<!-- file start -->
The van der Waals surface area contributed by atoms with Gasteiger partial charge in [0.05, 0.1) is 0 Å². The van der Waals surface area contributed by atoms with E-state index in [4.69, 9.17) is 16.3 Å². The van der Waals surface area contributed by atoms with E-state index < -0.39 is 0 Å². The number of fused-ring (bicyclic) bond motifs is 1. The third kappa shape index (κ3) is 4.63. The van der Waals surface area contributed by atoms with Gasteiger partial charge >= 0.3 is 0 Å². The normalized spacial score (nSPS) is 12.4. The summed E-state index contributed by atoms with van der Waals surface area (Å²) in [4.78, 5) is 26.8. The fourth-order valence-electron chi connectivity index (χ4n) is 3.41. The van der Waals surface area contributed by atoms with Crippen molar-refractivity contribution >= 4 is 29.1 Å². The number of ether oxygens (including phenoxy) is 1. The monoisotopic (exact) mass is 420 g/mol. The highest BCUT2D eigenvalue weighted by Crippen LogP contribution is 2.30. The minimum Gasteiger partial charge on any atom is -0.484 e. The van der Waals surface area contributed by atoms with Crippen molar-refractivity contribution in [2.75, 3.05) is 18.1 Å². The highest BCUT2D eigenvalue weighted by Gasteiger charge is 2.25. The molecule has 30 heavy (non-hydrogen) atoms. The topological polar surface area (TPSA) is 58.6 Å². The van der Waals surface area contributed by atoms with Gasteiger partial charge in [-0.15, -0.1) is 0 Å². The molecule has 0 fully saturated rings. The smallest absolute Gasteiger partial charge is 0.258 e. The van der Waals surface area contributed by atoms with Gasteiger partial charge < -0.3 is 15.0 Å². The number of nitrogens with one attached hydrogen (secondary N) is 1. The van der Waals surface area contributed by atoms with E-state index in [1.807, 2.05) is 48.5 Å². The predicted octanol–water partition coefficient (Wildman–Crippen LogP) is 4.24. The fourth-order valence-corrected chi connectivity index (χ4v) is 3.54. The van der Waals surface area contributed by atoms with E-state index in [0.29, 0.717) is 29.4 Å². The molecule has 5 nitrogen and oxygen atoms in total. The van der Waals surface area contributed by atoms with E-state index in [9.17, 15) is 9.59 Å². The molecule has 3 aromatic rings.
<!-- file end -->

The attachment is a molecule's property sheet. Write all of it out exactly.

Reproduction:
The van der Waals surface area contributed by atoms with Gasteiger partial charge in [0.05, 0.1) is 0 Å². The van der Waals surface area contributed by atoms with E-state index in [4.69, 9.17) is 16.3 Å². The van der Waals surface area contributed by atoms with E-state index < -0.39 is 0 Å². The number of fused-ring (bicyclic) bond motifs is 1. The third kappa shape index (κ3) is 4.63. The van der Waals surface area contributed by atoms with Gasteiger partial charge >= 0.3 is 0 Å². The normalized spacial score (nSPS) is 12.4. The summed E-state index contributed by atoms with van der Waals surface area (Å²) in [4.78, 5) is 26.8. The fourth-order valence-electron chi connectivity index (χ4n) is 3.41. The van der Waals surface area contributed by atoms with Crippen molar-refractivity contribution >= 4 is 29.1 Å². The number of ether oxygens (including phenoxy) is 1. The monoisotopic (exact) mass is 420 g/mol. The highest BCUT2D eigenvalue weighted by Crippen LogP contribution is 2.30. The minimum Gasteiger partial charge on any atom is -0.484 e. The van der Waals surface area contributed by atoms with Crippen molar-refractivity contribution in [2.75, 3.05) is 18.1 Å². The highest BCUT2D eigenvalue weighted by Gasteiger charge is 2.25. The molecule has 30 heavy (non-hydrogen) atoms. The topological polar surface area (TPSA) is 58.6 Å². The van der Waals surface area contributed by atoms with Gasteiger partial charge in [-0.15, -0.1) is 0 Å². The molecule has 0 fully saturated rings. The smallest absolute Gasteiger partial charge is 0.258 e. The van der Waals surface area contributed by atoms with Gasteiger partial charge < -0.3 is 15.0 Å². The number of nitrogens with one attached hydrogen (secondary N) is 1. The van der Waals surface area contributed by atoms with E-state index in [1.807, 2.05) is 48.5 Å². The predicted octanol–water partition coefficient (Wildman–Crippen LogP) is 4.24. The fourth-order valence-corrected chi connectivity index (χ4v) is 3.54. The van der Waals surface area contributed by atoms with E-state index in [0.29, 0.717) is 29.4 Å². The molecule has 5 nitrogen and oxygen atoms in total. The van der Waals surface area contributed by atoms with E-state index in [9.17, 15) is 9.59 Å². The molecule has 3 aromatic rings.